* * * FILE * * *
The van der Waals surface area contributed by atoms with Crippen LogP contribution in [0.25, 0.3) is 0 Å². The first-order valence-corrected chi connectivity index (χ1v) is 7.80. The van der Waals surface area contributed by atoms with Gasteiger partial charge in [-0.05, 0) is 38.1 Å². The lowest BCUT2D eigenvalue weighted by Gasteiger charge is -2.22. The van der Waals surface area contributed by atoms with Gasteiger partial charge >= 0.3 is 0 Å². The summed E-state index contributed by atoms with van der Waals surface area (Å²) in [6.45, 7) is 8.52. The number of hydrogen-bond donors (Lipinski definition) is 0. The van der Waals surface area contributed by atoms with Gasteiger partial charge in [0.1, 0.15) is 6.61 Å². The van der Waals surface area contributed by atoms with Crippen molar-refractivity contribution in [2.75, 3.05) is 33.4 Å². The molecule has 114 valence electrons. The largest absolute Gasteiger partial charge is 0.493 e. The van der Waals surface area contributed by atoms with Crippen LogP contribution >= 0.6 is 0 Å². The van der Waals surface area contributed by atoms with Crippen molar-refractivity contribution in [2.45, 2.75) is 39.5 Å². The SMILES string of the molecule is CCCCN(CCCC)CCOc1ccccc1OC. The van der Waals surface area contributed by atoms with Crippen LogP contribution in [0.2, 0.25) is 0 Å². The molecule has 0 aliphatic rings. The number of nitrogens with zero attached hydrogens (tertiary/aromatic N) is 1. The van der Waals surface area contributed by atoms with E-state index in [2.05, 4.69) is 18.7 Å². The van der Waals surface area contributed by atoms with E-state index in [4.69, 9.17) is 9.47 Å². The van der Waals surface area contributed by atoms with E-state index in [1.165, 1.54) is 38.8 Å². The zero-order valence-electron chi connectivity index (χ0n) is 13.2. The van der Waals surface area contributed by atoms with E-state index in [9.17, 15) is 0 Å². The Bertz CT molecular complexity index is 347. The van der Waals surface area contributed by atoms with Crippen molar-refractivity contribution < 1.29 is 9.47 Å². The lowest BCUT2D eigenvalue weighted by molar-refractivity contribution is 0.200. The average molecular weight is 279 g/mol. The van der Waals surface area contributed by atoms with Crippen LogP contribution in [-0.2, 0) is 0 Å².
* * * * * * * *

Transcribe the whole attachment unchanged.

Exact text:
The van der Waals surface area contributed by atoms with Crippen LogP contribution in [0.25, 0.3) is 0 Å². The first-order valence-corrected chi connectivity index (χ1v) is 7.80. The van der Waals surface area contributed by atoms with Gasteiger partial charge in [-0.05, 0) is 38.1 Å². The lowest BCUT2D eigenvalue weighted by Gasteiger charge is -2.22. The van der Waals surface area contributed by atoms with Gasteiger partial charge >= 0.3 is 0 Å². The summed E-state index contributed by atoms with van der Waals surface area (Å²) in [6.45, 7) is 8.52. The number of hydrogen-bond donors (Lipinski definition) is 0. The van der Waals surface area contributed by atoms with Gasteiger partial charge in [0.1, 0.15) is 6.61 Å². The van der Waals surface area contributed by atoms with Crippen molar-refractivity contribution in [2.75, 3.05) is 33.4 Å². The molecule has 114 valence electrons. The largest absolute Gasteiger partial charge is 0.493 e. The van der Waals surface area contributed by atoms with Crippen LogP contribution >= 0.6 is 0 Å². The van der Waals surface area contributed by atoms with Crippen molar-refractivity contribution in [2.45, 2.75) is 39.5 Å². The SMILES string of the molecule is CCCCN(CCCC)CCOc1ccccc1OC. The van der Waals surface area contributed by atoms with Crippen LogP contribution in [0.2, 0.25) is 0 Å². The molecule has 0 aliphatic rings. The number of nitrogens with zero attached hydrogens (tertiary/aromatic N) is 1. The van der Waals surface area contributed by atoms with E-state index in [2.05, 4.69) is 18.7 Å². The van der Waals surface area contributed by atoms with E-state index in [4.69, 9.17) is 9.47 Å². The van der Waals surface area contributed by atoms with E-state index in [1.165, 1.54) is 38.8 Å². The zero-order valence-electron chi connectivity index (χ0n) is 13.2. The van der Waals surface area contributed by atoms with E-state index in [9.17, 15) is 0 Å². The Bertz CT molecular complexity index is 347. The van der Waals surface area contributed by atoms with Crippen molar-refractivity contribution < 1.29 is 9.47 Å². The lowest BCUT2D eigenvalue weighted by molar-refractivity contribution is 0.200. The average molecular weight is 279 g/mol. The van der Waals surface area contributed by atoms with Crippen LogP contribution in [-0.2, 0) is 0 Å².